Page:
Resolved, Moab’s tourist economy has reached the point of diminishing returns.
I will here argue the affirmative:
Last week, when returning from a trip to the desert, the remote, quiet, empty and as yet unsanitized desert, I was met with a traffic jam. It took an hour to get from Arches to the river. Granted, it was a Friday night in October but still, it seemed a bit extreme.
It was a school holiday and a large mountain bike race was about to take place. I’m genuinely happy that those 2,000 kids were out riding their bikes instead of fiddling with their phones, but I have to wonder if it wouldn’t have been a more rewarding experience had they just gone out on their bikes and explored instead of being herded into a giant, glorified playdate.
Every week, Moab offers some festival, race or gathering to lure more and more people to our little corner of paradise, increasing the strain on our already overburdened infrastructure, driving up the premium on our limited housing capacity and, ironically, crowding out the silence and solitude that once made this area special.
Affordable housing, infrastructure and the carrying capacity of the land are the cost to any boomtown. The payback is jobs.
There are a lot of jobs in Moab right now. Unfortunately, many are low-paying service industry jobs that fail to keep pace with the cost of housing. In the past few months, I have talked with dozens of people: clerks, guides, waiters, health-care providers, et cetera, who are living in their cars because they simply can’t afford the rent.
Our outdated water and sewer systems are dependent on more tax revenue from more development, thus further straining those very systems. Some propose lobbying the state government to allow a greater part of the transient room tax to remain in the communities where it was generated. I wish them luck, but I’m not holding my breath.
I first came to Moab 25 years ago. It was a budding little tourist town. There were bikers, climbers, hikers and river people quietly spending their money and going about their business. I camped on the river for eight weeks and didn’t see a soul besides the other occasional campers. I found the town charming and the surrounding desert hypnotic. I decided to stay.
Fast-forward a quarter century and those largely muscle-powered tourists have been replaced by throngs of loud, motorized monstrosities roaring through once-quiet neighborhoods, heading out to once-isolated haunts, leaving trails of assorted detritus in their wake.
It is my firm belief that this runaway tourism has greatly diminished the quality of life for those of us who have to live here.
Resolved: Moab’s tourist economy has reached the point of diminishing returns. I will now argue the negative:
I’m drawing a blank here.
When I first began to pen this little tirade, I intended to pose a fair and balanced argument both for and against the direction our town is headed and let the reader decide. I changed my mind. I honestly can’t think of anything. To channel my inner Ed Abbey, “Growth for the sake of growth is the logic of a cancer cell.”
Instead of offering some sad, feeble argument for an idea I don’t really believe in, I will now offer some suggestions to help mitigate the situation we find ourselves in.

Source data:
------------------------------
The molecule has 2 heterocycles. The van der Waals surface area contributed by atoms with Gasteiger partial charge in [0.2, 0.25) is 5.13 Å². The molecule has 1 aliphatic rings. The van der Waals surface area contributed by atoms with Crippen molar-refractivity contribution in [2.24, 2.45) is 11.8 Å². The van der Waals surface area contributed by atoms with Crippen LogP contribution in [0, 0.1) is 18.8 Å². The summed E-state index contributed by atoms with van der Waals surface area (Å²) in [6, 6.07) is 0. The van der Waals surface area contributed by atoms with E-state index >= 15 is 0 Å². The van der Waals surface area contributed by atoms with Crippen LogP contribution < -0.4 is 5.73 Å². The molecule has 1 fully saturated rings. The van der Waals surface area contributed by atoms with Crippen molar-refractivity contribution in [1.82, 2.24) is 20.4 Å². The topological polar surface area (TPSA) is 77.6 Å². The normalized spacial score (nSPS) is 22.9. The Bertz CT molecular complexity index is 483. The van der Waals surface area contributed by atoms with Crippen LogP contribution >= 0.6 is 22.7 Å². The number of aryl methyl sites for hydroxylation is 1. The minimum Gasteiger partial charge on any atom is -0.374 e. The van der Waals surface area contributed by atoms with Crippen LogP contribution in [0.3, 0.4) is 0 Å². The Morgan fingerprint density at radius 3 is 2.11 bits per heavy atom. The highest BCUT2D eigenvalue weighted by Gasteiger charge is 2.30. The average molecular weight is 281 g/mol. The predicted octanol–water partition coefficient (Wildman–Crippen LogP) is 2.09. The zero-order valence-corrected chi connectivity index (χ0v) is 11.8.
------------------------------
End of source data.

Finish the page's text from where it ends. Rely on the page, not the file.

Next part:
First: City and county governments should revisit the permitting process on any new festivals, races, gatherings, et cetera. We are surrounded by national parks and natural beauty. Let them speak for themselves. We do not need to funnel half the population of the surrounding states into our town each weekend to maintain a vibrant and healthy community.
Second: An immediate moratorium on all new commercial building until our infrastructure and affordable housing problems are resolved.
Third: The city should designate “Night Time Safe Zones” for those local citizens living in their cars. Our housing shortage is not going to be resolved any time soon. Proactive steps need to be taken. Obviously this might raise some concerns, namely: impacts on property values, toilets and how do we keep it from becoming a party zone. I would suggest the parking lot behind the police station. It is removed from residential areas, has nearby public restrooms and the location would clearly keep the riffraff away.
Fourth: Wages. If you are reading this and make less than a living wage, I would guess many of your friends and co-workers aren’t either. Talk to them. Organize. I might suggest a citywide service sector work stoppage some weekend.
Many of you are probably calling me a radical and you are right. Let us take a moment to explore that word: Radical, from the Latin – radix – meaning, “to the root” as in, “arising from or reaching a root, basic, favoring or effecting basic changes.” To the root of the problem.
The problems facing our community can’t be solved with cookie-cutter solutions. They require critical, out-of-the-box thinking. The suggestions I have offered are not perfect or complete and I would welcome any input or modifications others might offer. This is a community problem, after all, and will require a community solution.
Steve Seats lives in Moab. He enjoys chess, exploring remote corners of the Colorado Plateau and long, rambling philosophical conversations – mostly with his dog.